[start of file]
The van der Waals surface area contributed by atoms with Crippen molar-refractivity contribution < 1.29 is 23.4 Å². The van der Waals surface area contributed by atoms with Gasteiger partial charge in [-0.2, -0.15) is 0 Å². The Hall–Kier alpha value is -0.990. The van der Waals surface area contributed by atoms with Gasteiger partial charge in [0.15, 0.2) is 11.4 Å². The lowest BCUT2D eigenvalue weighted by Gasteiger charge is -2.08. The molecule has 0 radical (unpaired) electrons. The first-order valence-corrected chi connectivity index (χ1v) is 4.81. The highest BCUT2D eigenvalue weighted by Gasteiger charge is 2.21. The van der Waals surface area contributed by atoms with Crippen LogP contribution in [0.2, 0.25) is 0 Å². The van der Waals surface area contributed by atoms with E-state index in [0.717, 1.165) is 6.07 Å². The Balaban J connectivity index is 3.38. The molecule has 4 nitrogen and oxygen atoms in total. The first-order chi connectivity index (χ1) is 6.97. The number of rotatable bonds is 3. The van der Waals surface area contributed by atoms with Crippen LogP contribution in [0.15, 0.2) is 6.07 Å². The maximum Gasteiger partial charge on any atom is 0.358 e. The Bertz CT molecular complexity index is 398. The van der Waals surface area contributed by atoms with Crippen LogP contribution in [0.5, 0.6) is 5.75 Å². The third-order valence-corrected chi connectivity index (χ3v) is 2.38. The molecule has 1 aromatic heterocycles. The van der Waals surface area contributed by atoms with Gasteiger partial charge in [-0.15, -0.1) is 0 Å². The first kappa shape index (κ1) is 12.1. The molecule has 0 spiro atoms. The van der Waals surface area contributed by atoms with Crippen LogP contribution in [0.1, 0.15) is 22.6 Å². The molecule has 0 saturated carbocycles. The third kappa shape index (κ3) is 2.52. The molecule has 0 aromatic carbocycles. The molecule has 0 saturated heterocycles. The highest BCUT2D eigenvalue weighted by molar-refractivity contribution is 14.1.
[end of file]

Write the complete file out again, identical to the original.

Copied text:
The van der Waals surface area contributed by atoms with Crippen molar-refractivity contribution < 1.29 is 23.4 Å². The van der Waals surface area contributed by atoms with Gasteiger partial charge in [-0.2, -0.15) is 0 Å². The Hall–Kier alpha value is -0.990. The van der Waals surface area contributed by atoms with Gasteiger partial charge in [0.15, 0.2) is 11.4 Å². The lowest BCUT2D eigenvalue weighted by Gasteiger charge is -2.08. The molecule has 0 radical (unpaired) electrons. The first-order valence-corrected chi connectivity index (χ1v) is 4.81. The highest BCUT2D eigenvalue weighted by Gasteiger charge is 2.21. The van der Waals surface area contributed by atoms with Crippen LogP contribution in [0.2, 0.25) is 0 Å². The van der Waals surface area contributed by atoms with E-state index in [0.717, 1.165) is 6.07 Å². The Balaban J connectivity index is 3.38. The molecule has 4 nitrogen and oxygen atoms in total. The first-order chi connectivity index (χ1) is 6.97. The number of rotatable bonds is 3. The van der Waals surface area contributed by atoms with Crippen LogP contribution in [0.15, 0.2) is 6.07 Å². The maximum Gasteiger partial charge on any atom is 0.358 e. The Bertz CT molecular complexity index is 398. The van der Waals surface area contributed by atoms with Crippen LogP contribution in [0.5, 0.6) is 5.75 Å². The third-order valence-corrected chi connectivity index (χ3v) is 2.38. The molecule has 1 aromatic heterocycles. The van der Waals surface area contributed by atoms with Gasteiger partial charge in [-0.15, -0.1) is 0 Å². The first kappa shape index (κ1) is 12.1. The molecule has 0 spiro atoms. The van der Waals surface area contributed by atoms with Crippen LogP contribution in [0.1, 0.15) is 22.6 Å². The molecule has 0 saturated carbocycles. The third kappa shape index (κ3) is 2.52. The molecule has 0 aromatic carbocycles. The molecule has 0 saturated heterocycles. The highest BCUT2D eigenvalue weighted by molar-refractivity contribution is 14.1.